NEW YORK (TheStreet) -- It doesn't matter whether you don't know who Michelle Shocked is or much about her besides the homophobic rant she went on Sunday during a gig at Yoshi's in San Francisco. What matters is that you know who she is now because of that one very specific incident and that you as a student, worker, professional, corporate rep, investor, executive, etc., realize how quickly one slur or slip can sink everything.Forget about crisis management and spin control. As we've seen with Shocked and with Lance Armstrong before her and countless other before that, you get a reputation exactly once. You may be able to salvage some face or dignity later if you have enough good people on your side -- see "Rourke, Mickey" -- but you're living another chapter. There's before "it" happened and afterward, and no amount of repair can bridge that again. I'll confess that I knew of Shocked long before this thanks to a Lilith Fair stop in Hartford during the '90s. I'm not a fan of revisionist history and won't hide the fact that I went to see The Indigo Girls, Lucinda Williams, Bonnie Raitt, Suzanne Vega, Tracy Bonham, Beth Orton, Letters To Cleo and Neko Case and loved it. Shocked didn't play, but someone out in the parking lot played "Come A Long Way" off her 1992 album Arkansas Traveler and clued me in when I asked who it was. I bought the rest of the CD and never really got into it, purging it with Heather Nova and Poe CDs during the early 2000s like a felon in witness protection shedding an old life. I'd remember it vividly, however, when Florida-based online radio host Nicole Sandler played it on her "Radio Or Not" show on Thursday after being blown off by Shocked for an interview scheduled to let Shocked clear the air. Shocked was a no-show and, though she'd conduct a largely incoherent interview with Spin magazine about it that same day, you get the feeling she's not keen on telling the whole story. Meanwhile, the number of folks willing to listen to it just keeps dwindling.
Here's what we do know: Shocked was performing Sunday night in San Francisco and decided she'd open up her onstage banter to include quips about California's Proposition 8 invalidating gay marriage. She noted that when the state decides to "force priests at gunpoint to marry gays, it will be the downfall of civilization, and Jesus will come back" and implored the audience to "please send a tweet saying, 'Michelle Shocked just said God hates faggots.'" The San Francisco audience became understandably upset and asked Shocked to clarify, she responded with theology and Bible verses in Spanish, and the audience walked off just as the venue cut off Shocked's microphone. By Tuesday, nearly 14 dates of Shocked's upcoming tour celebrating the 25th anniversary of her 1988 album Short Sharp Shocked were cancelled by various venues. In truth, Short Sharp Shocked is where this whole mess begins. A quarter century ago, Shocked was living in a tenement on Avenue D between 10th and 11th streets in New York's East Village. She was a typical songwriter playing the clubs, but the success of Short Sharp Shocked put her, her tight-cropped hair, her progressive politics and her androgynous, ambiguous personality at the fore.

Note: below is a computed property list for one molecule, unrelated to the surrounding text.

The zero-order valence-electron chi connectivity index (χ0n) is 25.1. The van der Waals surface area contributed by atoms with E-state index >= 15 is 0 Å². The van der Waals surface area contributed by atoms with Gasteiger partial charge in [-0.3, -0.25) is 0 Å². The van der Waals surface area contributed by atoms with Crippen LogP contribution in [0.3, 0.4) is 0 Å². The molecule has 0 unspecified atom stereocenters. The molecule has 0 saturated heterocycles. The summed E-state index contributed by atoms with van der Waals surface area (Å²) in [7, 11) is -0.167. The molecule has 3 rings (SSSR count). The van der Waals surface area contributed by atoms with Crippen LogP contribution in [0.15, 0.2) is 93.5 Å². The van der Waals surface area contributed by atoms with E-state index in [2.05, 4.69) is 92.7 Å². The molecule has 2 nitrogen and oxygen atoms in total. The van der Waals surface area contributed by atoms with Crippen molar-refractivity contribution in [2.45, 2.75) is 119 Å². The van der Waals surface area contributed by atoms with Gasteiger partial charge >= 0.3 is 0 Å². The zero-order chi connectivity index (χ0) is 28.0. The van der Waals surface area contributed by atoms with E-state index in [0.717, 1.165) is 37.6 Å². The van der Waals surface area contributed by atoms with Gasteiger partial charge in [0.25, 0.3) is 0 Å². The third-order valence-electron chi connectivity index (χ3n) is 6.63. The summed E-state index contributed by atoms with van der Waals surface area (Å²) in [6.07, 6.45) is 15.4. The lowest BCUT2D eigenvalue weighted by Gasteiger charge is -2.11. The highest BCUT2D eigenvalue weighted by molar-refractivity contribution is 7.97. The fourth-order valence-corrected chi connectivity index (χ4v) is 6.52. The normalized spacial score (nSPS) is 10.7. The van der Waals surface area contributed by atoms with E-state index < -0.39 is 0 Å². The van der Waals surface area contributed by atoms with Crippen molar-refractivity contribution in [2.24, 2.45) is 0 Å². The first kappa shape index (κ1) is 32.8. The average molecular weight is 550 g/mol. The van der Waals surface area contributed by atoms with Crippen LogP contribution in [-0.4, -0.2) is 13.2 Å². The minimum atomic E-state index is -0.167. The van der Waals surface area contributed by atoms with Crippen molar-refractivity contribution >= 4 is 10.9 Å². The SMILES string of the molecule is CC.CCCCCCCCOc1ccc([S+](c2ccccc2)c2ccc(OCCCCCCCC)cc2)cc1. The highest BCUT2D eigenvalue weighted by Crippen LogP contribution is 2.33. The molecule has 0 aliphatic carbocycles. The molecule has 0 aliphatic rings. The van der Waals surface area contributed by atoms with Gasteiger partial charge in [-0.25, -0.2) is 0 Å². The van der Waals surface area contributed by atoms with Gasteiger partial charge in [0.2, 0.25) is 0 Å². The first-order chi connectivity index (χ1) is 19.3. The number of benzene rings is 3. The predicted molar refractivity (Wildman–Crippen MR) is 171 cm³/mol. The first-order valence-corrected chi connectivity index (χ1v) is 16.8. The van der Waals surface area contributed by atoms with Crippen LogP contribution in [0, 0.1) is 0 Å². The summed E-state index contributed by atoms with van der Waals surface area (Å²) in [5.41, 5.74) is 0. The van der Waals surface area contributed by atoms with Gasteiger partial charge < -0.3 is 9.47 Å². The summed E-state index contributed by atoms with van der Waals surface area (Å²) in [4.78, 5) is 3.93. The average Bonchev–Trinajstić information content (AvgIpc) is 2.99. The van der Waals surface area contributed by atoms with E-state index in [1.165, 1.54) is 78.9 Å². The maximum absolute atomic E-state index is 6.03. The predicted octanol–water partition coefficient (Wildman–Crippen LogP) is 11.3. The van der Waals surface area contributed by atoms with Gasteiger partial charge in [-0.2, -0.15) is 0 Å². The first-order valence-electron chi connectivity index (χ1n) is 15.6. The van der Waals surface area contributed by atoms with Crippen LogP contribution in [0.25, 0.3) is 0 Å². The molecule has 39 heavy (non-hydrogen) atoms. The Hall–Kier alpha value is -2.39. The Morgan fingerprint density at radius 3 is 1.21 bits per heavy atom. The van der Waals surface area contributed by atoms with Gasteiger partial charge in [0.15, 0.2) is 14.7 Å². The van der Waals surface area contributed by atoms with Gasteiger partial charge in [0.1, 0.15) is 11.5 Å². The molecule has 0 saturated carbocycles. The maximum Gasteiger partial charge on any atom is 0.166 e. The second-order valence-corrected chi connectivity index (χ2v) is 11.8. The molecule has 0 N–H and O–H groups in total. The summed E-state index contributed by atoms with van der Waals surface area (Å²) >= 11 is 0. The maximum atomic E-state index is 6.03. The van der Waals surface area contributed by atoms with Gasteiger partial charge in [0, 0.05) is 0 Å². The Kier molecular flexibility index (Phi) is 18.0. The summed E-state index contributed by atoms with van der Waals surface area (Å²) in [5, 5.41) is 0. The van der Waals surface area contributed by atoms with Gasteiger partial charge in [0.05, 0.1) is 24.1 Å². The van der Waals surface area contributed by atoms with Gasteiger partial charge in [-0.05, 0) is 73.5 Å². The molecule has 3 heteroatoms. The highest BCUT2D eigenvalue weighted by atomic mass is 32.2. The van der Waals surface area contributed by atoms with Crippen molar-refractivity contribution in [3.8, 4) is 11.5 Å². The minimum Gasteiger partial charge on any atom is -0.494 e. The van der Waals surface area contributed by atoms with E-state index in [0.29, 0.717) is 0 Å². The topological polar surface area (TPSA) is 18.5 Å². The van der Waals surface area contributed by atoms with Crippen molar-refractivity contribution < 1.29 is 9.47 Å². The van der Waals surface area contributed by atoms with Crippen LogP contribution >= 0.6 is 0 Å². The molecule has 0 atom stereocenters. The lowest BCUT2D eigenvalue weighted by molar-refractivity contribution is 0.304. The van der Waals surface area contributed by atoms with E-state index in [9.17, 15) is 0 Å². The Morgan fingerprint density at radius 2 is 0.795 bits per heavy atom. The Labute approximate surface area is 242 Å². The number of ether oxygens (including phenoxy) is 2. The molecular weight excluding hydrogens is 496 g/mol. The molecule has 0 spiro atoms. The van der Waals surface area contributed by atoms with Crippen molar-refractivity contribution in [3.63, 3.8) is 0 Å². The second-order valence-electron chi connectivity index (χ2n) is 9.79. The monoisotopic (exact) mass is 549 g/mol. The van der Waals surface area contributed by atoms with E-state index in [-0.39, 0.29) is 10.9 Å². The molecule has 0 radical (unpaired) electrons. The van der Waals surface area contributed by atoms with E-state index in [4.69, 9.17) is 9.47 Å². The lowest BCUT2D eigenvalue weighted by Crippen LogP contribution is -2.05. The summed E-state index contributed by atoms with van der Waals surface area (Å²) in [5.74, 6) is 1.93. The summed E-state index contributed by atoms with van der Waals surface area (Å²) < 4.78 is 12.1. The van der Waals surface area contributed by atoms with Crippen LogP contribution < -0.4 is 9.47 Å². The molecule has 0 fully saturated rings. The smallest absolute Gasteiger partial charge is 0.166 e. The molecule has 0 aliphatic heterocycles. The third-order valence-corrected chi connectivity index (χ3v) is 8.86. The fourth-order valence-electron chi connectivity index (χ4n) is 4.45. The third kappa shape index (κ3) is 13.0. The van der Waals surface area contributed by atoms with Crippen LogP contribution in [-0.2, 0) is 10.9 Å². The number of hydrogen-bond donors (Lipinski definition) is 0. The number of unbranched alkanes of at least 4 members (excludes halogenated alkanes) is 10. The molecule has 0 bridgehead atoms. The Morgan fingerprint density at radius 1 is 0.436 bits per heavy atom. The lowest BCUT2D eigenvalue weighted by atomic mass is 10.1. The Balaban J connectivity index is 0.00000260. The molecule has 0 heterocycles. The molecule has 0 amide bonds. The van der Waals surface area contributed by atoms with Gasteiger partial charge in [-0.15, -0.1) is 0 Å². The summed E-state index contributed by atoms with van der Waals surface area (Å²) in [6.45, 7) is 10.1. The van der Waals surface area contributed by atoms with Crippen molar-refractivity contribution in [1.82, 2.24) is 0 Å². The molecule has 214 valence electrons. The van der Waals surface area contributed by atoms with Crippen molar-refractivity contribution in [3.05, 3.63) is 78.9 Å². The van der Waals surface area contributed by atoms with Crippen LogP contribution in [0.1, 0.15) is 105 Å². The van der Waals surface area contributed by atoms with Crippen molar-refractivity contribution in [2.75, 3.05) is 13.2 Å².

At least that was the message she gave her LGBT followers. When it came to her newfound Christian friends at places like the Wild Goose Festival in 2011, however, her response when asked about her "position on homosexuality" was a bit different: "Who drafted me as a gay icon? I'm the world's greatest homophobe. Ask God what he thinks." Though that quote didn't sneak its way out of the Christian music ecosystem, her words at Yoshi's flew out over the same Twitter feeds she'd recently come to embrace and, in recent days, hide behind. She Tweeted from stage, she Tweeted through her interview no-show with Sandler and dropped her Twitter handle during the Spin interview. As much as social media gives companies, it can take it away just as easily. Shocked stepped in a bit of quicksand and, instead of calling for help and grabbing for the nearest vine, started spinning her legs Wile-E-Coyote style and sinking deeper and deeper. Unfortunately, this is a bad time to run short on Acme products. According to a Washington Post-ABC poll released earlier this week, 58% of Americans believe it should be legal for gay and lesbian couples to marry, up from 37% a decade ago. The Pew Center says 14% have changed their minds about gay marriage because a friend or relative is gay. Meanwhile, companies including Aetna ( AET), Bristol-Meyers Squibb ( BMY), Diageo ( DEO), eBay, Electronic Arts ( ERTS) and Marriott ( MAR) have signed on with the Business Coalition For DOMA Repeal to help turn back the 1996 law saying marriage can only occur between a man and a woman. Meanwhile, both Intel ( INTL) and UPS ( UPS) have pulled their donations to the Boy Scouts of America to protest troops that discriminate against gay scouts. If Shocked couldn't read those coffeehouse tea leaves, maybe she should have taken notice of another similar incident that occurred back when her videos were still getting sporadic MTV airplay. In 1991, Skid Row lead singer Sebastian Bach drew fire for taking the stage in a shirt that read "AIDS: Kills Fags Dead." Bach was fronting a hair metal band at the height of the AIDS epidemic, and the macho guys in makeup not named Rob Halford weren't too keen on gay rights or LGBT causes.